For several days in late September 2015, heavy rains soaked the earth surrounding the district of El Cambray II in Guatemala. On the first night of the following month, steep slopes, long held in place by thick, tropical tree roots, suddenly gave way, burying hundreds of homes in mud up to 15 meters deep. At least 280 people died.

Officials had warned residents for years that the area was at risk, but a mixture of poverty and mistrust leads some of the poorest people in Central America and beyond to build and live on marginal land. Still, residents of El Cambray II might have been willing to temporarily evacuate, if they had received a credible and precise warning. And if such warnings were available worldwide, they could help reduce the 3,000 deaths attributed to landslides every year.

Searching for Victims
 Rescuers searching the following day for victims. Credit: Johan Ordonez Getty Images

Fortunately, slide alerts worth heeding are in the works—and the El Cambray II event gave scientists their first new landslide data against which to validate a novel software system for monitoring the hazards in near real time. The basis is U.S. National Oceanic and Atmospheric Administration infrared and microwave satellite data, which enable a global forecast of rainfall at a four-kilometer resolution for up to six hours into the future. Scientists at the Hydrologic Research Center (HRC) in San Diego, who developed the system, add local weather radar and rain-gauge data where available to help predict likely flash floods. A new component for predicting landslides integrates global soil-moisture assessments. In Guatemala, local partners combine all these data onto a digital map of more than 8,000 known historic landslide sites to yield risk estimates as frequently as every six hours. The resulting landslide warnings focus on the effects of a specific storm on areas just two to four kilometers across. Such alerts are harder to ignore than blanket warnings, which might be in place for days or cover entire valleys, and may not account for local soil conditions.

Soil moisture is a key factor that can transform a flash flood into a landslide: a heavy storm assaulting already wet soil is riskier than the same storm falling on drier soil, says civil engineer Jacqueline Rivera of El Salvador's Ministry of Environment and Natural Resources, who also is testing the landslide-forecast system.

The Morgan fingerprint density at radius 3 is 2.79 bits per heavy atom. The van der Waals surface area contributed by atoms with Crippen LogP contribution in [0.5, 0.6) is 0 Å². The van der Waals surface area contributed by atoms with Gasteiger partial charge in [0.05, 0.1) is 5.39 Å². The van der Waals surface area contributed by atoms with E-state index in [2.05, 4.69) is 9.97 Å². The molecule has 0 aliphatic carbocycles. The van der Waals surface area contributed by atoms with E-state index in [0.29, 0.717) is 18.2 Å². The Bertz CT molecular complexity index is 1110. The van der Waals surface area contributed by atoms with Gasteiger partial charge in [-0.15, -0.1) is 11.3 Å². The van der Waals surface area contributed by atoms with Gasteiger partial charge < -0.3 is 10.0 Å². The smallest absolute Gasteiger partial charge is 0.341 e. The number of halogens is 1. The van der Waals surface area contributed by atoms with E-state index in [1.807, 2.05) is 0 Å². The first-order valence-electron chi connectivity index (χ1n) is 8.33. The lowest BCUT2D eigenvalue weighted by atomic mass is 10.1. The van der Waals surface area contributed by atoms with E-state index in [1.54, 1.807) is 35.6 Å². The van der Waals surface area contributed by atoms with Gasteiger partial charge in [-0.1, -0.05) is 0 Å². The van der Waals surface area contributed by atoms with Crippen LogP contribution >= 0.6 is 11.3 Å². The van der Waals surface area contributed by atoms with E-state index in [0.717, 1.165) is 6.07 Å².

This is why El Cambray II was so important: it was the first event of its kind to occur after the landslide component was added to the flash-flood forecasts for validation. Once the storm had passed, researchers quickly saw that the enhanced system had identified El Cambray II as being at high risk for a landslide throughout the 2015 storm. The event also gave them an opportunity to closely study the postslide conditions on the ground and compare them with the satellite-based prediction. Landslide “nowcasts” are maturing elsewhere, too. Geomorphologist Dalia B. Kirschbaum of the NASA Goddard Space Flight Center and her colleagues published online a global system that integrates the agency's weather satellite data with a similar landslide-prediction model. NASA plans to use the system to aid humanitarian organizations such as the World Food Program and the International Committee of the Red Cross in disaster-response planning.

Meanwhile all seven Central American countries are calibrating how well the HRC landslide models mesh with local historical and real-time landslide data. Later HRC will use funds from the U.S. Agency for International Development to train civil defense officials in 57 more countries. Currently the models and their forecasts are shared only with disaster-management teams, but Rivera says El Salvador aims to validate it during this summer's rainy season and subsequently put it to regular use for public warnings.

If the better-targeted warnings provided by these systems continue to prove accurate, they may start earning residents' trust and, more important, saving lives.